The author doesn't go into it, but to investigate the poor end of the scale requires taking roots, which most people don't understand. But your calculator can do it. Taking square roots I get 0.894 and 0.447 (rounded off). We need to subtract from 1.0 when going in this direction, so that we find 10.6% is owned by just over half of us. Cube roots? 0.928 and 0.585, or that 7.7% of stuff is owned by the bottom 41.5%. Not much different than the square root, so lets take the tenth root: 0.978 and 0.851, meaning that 2.2% is owned by just under 15%, and that is about the poverty threshold. Put real numbers on that. Assuming the 80-20 rule holds for the U.S., and everything in the country is valued at about 100 trillion dollars. 2.2% of that is $2.2 trillion, but divided among 15% of 320 million of us, it comes to about $46,000. That is an average for 48 million people. It would require yet higher math to figure out the expected net worth of the bottom 1%. Considering the real wealth distribution, 80-20 is probably a bit too egalitarian.
If we change the rule to a 90-10 rule (which changes an exponent in the actual Pareto equation), where 10% own 90%, we find that 1% own 81%, and that may be closer to the truth. Taking tenth roots to examine the poor end, we find 0.9895 and 0.7943, or 20.67% owning 0.0105%, for a net worth near $16,000, the value of a halfway decent car…that is average for the poorest 1/5 of us. Yeah, that is America today, I reckon.
The final chapter is about art. Mathematics is not really all humorless rigor. Mathematicians judge a proof or method by its beauty. My brother offered this analogy: in college where he double-majored in math and art history he had two friends that I'll call Bob and John. "We enter a room, one by one. There is a large mechanism there, and a very evident gear on one side. Bob goes in first, and finds that by pushing the gear with his shoulder he can make the mechanism work. Then I go in, and rummaging around, I find a crank. It fits into the gear, making it much easier to turn. John goes in last, pokes around some more, and finds a plug and a switch. Plug in and switch on, and the machine runs." Three ways of doing math. Can you guess which you'll find described in most journals on the subject? Finding that plug seems to be rather elusive! Those who find the plug and switch get Nobel prizes.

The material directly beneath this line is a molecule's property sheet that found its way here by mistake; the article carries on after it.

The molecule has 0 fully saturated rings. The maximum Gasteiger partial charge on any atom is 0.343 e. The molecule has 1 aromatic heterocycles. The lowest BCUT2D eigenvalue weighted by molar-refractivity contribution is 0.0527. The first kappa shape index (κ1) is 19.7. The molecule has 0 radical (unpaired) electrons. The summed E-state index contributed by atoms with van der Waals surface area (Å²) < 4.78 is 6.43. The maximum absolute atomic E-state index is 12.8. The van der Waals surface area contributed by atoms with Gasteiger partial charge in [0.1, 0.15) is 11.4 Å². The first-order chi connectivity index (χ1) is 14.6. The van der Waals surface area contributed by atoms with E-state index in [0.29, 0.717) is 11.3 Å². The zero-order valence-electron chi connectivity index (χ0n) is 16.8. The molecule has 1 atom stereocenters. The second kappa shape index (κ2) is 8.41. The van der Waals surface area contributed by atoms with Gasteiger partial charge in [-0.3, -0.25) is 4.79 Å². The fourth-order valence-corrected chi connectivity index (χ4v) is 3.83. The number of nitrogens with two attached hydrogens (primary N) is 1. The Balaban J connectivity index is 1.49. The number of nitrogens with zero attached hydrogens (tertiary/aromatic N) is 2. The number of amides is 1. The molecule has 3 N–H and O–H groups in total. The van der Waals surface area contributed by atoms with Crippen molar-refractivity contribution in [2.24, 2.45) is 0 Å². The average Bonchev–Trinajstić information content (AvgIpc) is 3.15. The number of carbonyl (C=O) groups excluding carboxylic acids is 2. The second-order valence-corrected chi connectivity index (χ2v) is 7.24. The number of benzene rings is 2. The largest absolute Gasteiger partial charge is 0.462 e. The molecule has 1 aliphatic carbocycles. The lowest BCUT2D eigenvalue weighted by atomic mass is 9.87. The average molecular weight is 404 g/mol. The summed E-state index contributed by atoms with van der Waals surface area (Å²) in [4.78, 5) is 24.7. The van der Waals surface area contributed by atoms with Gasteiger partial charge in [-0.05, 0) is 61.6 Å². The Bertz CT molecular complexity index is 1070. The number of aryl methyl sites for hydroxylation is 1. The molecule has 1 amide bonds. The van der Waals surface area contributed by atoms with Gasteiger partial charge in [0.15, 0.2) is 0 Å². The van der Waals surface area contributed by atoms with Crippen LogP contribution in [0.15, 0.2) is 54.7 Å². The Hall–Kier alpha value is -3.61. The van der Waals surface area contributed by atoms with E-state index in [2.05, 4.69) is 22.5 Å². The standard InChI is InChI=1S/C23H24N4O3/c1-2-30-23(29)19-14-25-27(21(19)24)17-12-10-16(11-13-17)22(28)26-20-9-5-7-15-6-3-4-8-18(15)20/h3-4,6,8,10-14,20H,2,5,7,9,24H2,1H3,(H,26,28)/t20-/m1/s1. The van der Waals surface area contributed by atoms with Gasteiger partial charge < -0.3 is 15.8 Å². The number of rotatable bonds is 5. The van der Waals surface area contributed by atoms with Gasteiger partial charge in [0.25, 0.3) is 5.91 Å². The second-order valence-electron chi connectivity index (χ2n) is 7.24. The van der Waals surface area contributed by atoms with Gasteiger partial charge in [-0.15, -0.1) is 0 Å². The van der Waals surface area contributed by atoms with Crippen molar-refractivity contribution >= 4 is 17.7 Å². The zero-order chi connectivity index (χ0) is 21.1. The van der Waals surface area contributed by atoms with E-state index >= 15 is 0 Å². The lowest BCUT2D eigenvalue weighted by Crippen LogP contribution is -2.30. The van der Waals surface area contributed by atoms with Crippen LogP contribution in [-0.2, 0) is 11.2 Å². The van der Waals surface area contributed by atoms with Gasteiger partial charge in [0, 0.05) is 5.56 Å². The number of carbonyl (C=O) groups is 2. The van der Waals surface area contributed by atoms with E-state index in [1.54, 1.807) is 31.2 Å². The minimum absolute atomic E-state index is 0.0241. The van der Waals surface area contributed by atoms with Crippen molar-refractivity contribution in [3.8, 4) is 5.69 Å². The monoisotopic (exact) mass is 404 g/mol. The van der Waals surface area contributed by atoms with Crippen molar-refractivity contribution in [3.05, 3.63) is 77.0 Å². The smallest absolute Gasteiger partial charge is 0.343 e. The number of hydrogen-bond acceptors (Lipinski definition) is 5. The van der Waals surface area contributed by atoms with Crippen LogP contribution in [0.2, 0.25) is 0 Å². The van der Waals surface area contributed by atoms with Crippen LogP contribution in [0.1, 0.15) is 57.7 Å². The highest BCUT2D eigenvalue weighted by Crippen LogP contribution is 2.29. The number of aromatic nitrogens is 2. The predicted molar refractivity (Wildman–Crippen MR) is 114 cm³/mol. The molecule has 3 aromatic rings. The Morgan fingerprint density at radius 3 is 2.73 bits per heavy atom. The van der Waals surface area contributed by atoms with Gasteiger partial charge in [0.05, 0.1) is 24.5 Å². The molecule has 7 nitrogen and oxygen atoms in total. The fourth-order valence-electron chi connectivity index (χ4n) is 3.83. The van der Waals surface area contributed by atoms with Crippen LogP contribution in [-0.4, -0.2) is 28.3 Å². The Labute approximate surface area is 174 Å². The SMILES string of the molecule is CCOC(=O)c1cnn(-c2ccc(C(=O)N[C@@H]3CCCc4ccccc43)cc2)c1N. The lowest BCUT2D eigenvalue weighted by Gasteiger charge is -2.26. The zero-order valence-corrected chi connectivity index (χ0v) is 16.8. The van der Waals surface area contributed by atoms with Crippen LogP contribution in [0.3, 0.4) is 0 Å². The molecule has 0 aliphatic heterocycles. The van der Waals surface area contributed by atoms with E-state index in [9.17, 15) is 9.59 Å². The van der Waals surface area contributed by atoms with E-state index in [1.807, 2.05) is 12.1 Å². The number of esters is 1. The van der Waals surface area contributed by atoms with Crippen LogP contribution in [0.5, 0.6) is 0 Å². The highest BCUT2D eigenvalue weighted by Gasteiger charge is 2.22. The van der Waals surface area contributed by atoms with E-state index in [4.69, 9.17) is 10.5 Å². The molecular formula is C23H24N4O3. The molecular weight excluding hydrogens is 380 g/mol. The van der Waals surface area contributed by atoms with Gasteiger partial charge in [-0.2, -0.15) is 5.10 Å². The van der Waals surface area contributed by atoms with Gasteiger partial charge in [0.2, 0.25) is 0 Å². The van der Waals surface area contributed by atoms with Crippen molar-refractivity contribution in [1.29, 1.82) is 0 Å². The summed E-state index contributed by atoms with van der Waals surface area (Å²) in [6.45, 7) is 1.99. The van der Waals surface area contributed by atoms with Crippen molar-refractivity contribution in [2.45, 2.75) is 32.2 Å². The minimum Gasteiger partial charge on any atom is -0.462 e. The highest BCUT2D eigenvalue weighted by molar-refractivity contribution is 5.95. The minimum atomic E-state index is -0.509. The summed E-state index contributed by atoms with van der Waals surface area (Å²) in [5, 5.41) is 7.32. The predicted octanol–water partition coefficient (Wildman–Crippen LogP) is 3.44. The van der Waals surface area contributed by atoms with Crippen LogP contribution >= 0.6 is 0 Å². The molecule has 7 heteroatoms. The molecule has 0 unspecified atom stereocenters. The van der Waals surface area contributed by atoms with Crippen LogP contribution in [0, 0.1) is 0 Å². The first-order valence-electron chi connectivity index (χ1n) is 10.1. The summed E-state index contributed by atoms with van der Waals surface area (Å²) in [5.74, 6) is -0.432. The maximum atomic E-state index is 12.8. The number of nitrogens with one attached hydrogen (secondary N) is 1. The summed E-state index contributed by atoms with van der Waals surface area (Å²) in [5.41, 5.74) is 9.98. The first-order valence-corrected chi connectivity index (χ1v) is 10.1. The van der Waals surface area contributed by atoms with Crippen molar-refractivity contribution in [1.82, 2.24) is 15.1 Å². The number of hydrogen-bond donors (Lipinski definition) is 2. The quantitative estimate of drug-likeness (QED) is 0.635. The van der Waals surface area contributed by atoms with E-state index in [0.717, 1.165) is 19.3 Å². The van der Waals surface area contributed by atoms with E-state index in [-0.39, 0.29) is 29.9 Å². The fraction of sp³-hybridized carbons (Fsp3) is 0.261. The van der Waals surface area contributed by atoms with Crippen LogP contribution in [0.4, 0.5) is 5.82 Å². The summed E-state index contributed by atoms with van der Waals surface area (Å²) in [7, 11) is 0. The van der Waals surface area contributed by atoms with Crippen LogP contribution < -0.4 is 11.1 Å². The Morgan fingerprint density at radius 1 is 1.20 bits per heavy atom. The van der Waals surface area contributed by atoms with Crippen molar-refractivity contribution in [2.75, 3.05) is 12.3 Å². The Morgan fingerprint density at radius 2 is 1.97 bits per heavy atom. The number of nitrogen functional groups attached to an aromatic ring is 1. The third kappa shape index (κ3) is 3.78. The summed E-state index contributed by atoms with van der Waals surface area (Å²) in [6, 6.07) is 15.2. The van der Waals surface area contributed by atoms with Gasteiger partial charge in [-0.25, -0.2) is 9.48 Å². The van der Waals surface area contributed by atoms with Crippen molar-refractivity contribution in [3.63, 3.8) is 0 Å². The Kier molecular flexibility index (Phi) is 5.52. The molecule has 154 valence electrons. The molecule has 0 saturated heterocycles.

It is a delight to read the unexpected places Mr. Tammet's mathematical mind can take us. If you think you are bad at math, read this book. You'll find that you do more math than you realized, and that the writing of a gifted explainer can illuminate corners of the subject most of us never knew were there.